With my last Literary Horizon of 2009, I’m going to take a look at the first books in a pair of fantasy series. What a change of pace! Never fear, gentle reader, I’m going to try and diversify the Literary Horizon in 2010. If any of you have suggestions for themes beyond genres, like “queer protagonists” or “non-Western fantasy”, please send them my way. I’m sure I can wrangle something up!
Sister Light, Sister Dark by Jane Yolen
(Book One of the Great Alta Saga)
“Lovers of fantasy will appreciate this title,” raved Library Journal, and Publishers Weekly called it a “fine novel.” It is the story of Jenna. Raised on a mountainside, she learned the arts of the warrior, and from the mountain women the magic of the ancient lore. But the greatest magic of all was her ability to call forth her dark sister from the depths of the mirror of the land of light and shadow.
Skada was the dark one, able to exist only when the moonlight cast a shadow or lamplight flickered in a darkened room.
This is the story of Jenna and Skada. Sister Light and Sister Dark.
I ran across a recommendation for this on LiveJournal, where a fan wondered why the internet fan base was so small for such a wonderful book. Never one to let down a fellow geek or turn down a society of women warriors (yet another fantasy trope I adore because of The Legend of Zelda: Ocarina of Time), it leaped onto my list, despite the scant information about the plot available. To be honest, the copy sounds like a great deal of fantasy aimed at middle schoolers and young adult novels of the 1990s–sweeping, direct, and short. I find this quite odd for the copy from a 2003 edition of the book, no matter when it was published (1988, incidentally).
Due to its age, the only book blogger review I’ve managed to find is Jenny’s reread of the series, where she praises the world building and how Yolen spices things up with folk tales and inaccurate historical accounts of what’s occurring. Reviews on Amazon tend to mention that the sequel, White Jenna, is required to fully enjoy the story. Still, as it’s a young adult book, I don’t think it’s too much of a time investment to read and enjoy both books. I do believe the Decatur Library has a copy of this…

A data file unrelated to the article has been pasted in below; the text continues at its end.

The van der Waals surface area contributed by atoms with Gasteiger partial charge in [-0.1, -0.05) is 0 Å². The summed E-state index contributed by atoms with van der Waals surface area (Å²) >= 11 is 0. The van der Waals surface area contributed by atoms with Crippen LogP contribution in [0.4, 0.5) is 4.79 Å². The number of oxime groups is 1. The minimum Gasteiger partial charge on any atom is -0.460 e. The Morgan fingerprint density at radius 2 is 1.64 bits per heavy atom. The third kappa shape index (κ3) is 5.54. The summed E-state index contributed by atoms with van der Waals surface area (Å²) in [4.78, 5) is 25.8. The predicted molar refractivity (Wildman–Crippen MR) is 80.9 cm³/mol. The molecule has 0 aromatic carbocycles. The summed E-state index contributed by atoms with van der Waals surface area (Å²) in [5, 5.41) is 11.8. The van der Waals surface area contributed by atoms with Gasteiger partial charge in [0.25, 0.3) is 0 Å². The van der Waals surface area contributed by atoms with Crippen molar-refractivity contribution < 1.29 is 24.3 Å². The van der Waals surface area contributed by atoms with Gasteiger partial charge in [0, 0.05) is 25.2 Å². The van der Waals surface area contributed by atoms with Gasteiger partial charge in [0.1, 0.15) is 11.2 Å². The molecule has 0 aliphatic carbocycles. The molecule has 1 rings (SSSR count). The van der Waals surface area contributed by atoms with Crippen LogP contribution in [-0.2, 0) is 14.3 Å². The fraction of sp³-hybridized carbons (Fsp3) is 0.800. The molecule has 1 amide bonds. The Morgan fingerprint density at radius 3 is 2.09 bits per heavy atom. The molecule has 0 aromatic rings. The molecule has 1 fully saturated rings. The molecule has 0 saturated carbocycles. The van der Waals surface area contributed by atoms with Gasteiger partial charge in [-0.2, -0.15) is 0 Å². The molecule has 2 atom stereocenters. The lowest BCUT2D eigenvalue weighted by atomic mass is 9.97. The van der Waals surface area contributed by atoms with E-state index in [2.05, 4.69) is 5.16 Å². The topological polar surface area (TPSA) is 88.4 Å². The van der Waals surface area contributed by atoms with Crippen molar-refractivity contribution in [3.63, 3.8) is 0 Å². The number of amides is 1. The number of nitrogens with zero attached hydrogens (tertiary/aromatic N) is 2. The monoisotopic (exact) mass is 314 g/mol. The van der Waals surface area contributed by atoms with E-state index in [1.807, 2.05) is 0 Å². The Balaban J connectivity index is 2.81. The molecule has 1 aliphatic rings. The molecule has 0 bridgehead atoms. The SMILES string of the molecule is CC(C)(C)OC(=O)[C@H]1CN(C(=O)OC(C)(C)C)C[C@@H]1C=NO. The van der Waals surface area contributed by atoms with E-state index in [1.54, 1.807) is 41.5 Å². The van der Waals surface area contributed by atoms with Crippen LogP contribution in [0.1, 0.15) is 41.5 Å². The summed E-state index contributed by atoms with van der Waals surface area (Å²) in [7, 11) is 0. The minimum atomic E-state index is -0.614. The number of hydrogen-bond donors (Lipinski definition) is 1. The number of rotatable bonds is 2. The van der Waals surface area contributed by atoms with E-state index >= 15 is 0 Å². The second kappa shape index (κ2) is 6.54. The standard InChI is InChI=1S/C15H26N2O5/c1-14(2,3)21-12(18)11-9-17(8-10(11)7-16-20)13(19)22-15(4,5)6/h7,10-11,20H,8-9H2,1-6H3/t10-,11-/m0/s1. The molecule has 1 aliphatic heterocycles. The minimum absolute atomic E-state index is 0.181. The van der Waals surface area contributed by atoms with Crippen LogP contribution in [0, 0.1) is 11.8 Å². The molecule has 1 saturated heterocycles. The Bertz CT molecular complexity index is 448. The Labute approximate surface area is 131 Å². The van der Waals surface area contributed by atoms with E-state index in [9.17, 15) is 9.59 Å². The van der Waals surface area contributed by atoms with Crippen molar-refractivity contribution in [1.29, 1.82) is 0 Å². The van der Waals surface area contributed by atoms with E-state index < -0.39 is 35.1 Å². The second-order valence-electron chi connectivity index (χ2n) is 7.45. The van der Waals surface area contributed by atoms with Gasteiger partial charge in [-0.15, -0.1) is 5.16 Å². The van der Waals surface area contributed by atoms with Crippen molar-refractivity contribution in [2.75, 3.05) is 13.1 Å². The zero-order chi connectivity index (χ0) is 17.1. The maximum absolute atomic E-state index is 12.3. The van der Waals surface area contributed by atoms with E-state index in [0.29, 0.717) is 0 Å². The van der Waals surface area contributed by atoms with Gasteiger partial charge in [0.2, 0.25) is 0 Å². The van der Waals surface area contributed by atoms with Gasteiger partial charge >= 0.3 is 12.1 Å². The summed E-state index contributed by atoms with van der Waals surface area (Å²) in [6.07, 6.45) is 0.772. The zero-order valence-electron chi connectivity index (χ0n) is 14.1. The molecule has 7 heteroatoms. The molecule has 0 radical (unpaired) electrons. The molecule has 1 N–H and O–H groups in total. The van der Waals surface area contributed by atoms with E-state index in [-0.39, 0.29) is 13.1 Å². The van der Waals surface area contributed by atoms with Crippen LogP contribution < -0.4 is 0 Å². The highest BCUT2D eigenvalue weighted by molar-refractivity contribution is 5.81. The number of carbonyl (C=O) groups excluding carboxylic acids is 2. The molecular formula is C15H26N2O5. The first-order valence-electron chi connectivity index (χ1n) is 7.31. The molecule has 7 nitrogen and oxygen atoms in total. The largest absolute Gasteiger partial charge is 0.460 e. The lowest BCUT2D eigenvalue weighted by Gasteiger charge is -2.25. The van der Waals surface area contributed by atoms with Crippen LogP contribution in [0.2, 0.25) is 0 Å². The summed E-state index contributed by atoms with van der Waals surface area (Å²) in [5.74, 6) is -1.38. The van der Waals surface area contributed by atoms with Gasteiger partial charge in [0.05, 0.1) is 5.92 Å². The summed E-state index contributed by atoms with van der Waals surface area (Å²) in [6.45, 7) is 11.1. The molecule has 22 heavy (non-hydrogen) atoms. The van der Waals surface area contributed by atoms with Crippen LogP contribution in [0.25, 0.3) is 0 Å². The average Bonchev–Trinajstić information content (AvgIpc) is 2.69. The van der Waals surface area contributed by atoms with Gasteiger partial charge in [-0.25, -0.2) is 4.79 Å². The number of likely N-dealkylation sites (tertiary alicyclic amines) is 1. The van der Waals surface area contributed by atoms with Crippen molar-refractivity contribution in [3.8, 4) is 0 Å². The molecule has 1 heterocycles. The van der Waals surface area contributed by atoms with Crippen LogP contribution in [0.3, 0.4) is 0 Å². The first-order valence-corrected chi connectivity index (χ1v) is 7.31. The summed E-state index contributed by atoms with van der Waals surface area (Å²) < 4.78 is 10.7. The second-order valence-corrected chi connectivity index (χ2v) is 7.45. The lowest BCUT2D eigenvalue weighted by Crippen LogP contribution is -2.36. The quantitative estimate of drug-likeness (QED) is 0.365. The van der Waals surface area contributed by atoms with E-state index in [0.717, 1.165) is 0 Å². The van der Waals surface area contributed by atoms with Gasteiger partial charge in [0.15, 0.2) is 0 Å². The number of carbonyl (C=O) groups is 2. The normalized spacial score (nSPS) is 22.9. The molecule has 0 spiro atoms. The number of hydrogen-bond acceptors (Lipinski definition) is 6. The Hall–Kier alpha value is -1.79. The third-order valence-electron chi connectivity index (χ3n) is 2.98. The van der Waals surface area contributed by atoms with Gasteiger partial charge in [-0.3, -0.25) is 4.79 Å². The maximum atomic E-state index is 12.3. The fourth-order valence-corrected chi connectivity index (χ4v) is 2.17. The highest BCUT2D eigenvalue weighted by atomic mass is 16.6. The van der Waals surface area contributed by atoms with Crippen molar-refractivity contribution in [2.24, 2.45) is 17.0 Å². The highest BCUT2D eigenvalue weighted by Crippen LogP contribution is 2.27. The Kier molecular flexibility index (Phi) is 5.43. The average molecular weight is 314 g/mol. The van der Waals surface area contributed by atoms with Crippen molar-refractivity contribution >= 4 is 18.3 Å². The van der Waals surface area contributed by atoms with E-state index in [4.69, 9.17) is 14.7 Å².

Sister Light, Sister Dark was released on September 14, 1989.
Spellwright by Blake Charlton
(Book One of the Spellwright Trilogy)
Imagine a world in which you could peel written words off a page and make them physically real. You might pick your teeth with a sentence fragment, protect yourself with defensive paragraphs, or thrust a sharply-worded sentence at an enemy’s throat.
Such a world is home to Nicodemus Weal, an apprentice at the wizardly academy of Starhaven. Because of how fast he can forge the magical runes that create spells, Nicodemus was thought to be the Halcyon, a powerful spellwright prophesied to prevent an event called the War of Disjunction, which would destroy all human language. There was only one problem: Nicodemus couldn’t spell.
Runes must be placed in the correct order to create a spell. Deviation results in a “misspell”—a flawed text that behaves in an erratic, sometimes lethal, manner. And Nicodemus has a disability, called cacography, that causes him to misspell texts simply by touching them.
Now twenty-five, Nicodemus lives in the aftermath of failing to fulfill prophecy. He finds solace only in reading knightly romances and in the teachings of Magister Shannon, an old blind wizard who’s left academic politics to care for Starhaven’s disabled students.
But when a powerful wizard is murdered with a misspell, Shannon and Nicodemus becomes the primary suspects. Proving their innocence becomes harder when the murderer begins killing male cacographers one by one…and all evidence suggests that Nicodemus will be next. Hunted by both investigators and a hidden killer, Shannon and Nicodemus must race to discover the truth about the murders, the nature of magic, and themselves.
As a fantasy nut, I’m always looking for inventive magical systems. As someone who grew up with Harry Potter, I’ve been spoiled with J.K. Rowling’s fairly logical and accessible system of magic for that series. While words as magic is nothing especially new (Zatanna, a DC Comics heroine, works her magic by speaking phrases backwards), words plucked directly from books tied to runes fascinates me. I rarely run across series with dyslexic heroes, making this a must for me. And, of course, the title is a deliciously bad pun- Nicodemus can’t “spellwright”. Bring it on, my friend!
Aiden Moher at A Dribble of Ink loves Charlton’s system of magic, but is not so fond of the necessary exposition dumps required to explain it all. And, while he loves that there’s an autobiographical tone to Nicodemus (Charlton struggled with dyslexia in his youth), he finds the pacing to be a bit hit or miss. I don’t mind exposition dumps if the exposition is interesting. I’m definitely looking forward to this one.
Spellwright will be released on March 2.